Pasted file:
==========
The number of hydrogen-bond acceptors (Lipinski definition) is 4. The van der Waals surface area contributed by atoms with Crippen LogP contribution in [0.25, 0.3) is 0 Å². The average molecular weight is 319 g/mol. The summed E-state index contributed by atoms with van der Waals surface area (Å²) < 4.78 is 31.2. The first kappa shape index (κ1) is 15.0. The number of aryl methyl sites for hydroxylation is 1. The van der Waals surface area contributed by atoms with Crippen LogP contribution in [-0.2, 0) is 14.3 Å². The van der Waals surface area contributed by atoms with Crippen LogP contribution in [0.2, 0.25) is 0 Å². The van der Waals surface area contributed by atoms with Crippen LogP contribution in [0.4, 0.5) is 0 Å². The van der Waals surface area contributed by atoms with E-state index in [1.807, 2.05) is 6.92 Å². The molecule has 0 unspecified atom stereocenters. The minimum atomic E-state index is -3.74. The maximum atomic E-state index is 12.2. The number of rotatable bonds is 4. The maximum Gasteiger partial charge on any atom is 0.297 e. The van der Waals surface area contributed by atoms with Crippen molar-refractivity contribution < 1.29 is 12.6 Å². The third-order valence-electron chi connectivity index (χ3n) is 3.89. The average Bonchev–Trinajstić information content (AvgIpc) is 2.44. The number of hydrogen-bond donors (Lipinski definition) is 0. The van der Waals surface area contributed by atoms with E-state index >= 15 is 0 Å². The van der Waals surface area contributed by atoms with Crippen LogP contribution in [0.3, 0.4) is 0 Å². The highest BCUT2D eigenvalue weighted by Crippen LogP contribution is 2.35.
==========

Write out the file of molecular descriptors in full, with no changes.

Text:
The number of hydrogen-bond acceptors (Lipinski definition) is 4. The van der Waals surface area contributed by atoms with Crippen LogP contribution in [0.25, 0.3) is 0 Å². The average molecular weight is 319 g/mol. The summed E-state index contributed by atoms with van der Waals surface area (Å²) < 4.78 is 31.2. The first kappa shape index (κ1) is 15.0. The number of aryl methyl sites for hydroxylation is 1. The van der Waals surface area contributed by atoms with Crippen LogP contribution in [-0.2, 0) is 14.3 Å². The van der Waals surface area contributed by atoms with Crippen LogP contribution in [0.2, 0.25) is 0 Å². The van der Waals surface area contributed by atoms with Crippen LogP contribution in [0.4, 0.5) is 0 Å². The van der Waals surface area contributed by atoms with E-state index in [1.807, 2.05) is 6.92 Å². The molecule has 0 unspecified atom stereocenters. The minimum atomic E-state index is -3.74. The maximum atomic E-state index is 12.2. The number of rotatable bonds is 4. The maximum Gasteiger partial charge on any atom is 0.297 e. The van der Waals surface area contributed by atoms with Crippen molar-refractivity contribution < 1.29 is 12.6 Å². The third-order valence-electron chi connectivity index (χ3n) is 3.89. The average Bonchev–Trinajstić information content (AvgIpc) is 2.44. The number of hydrogen-bond donors (Lipinski definition) is 0. The van der Waals surface area contributed by atoms with E-state index >= 15 is 0 Å². The van der Waals surface area contributed by atoms with Crippen LogP contribution in [0.3, 0.4) is 0 Å². The highest BCUT2D eigenvalue weighted by Crippen LogP contribution is 2.35.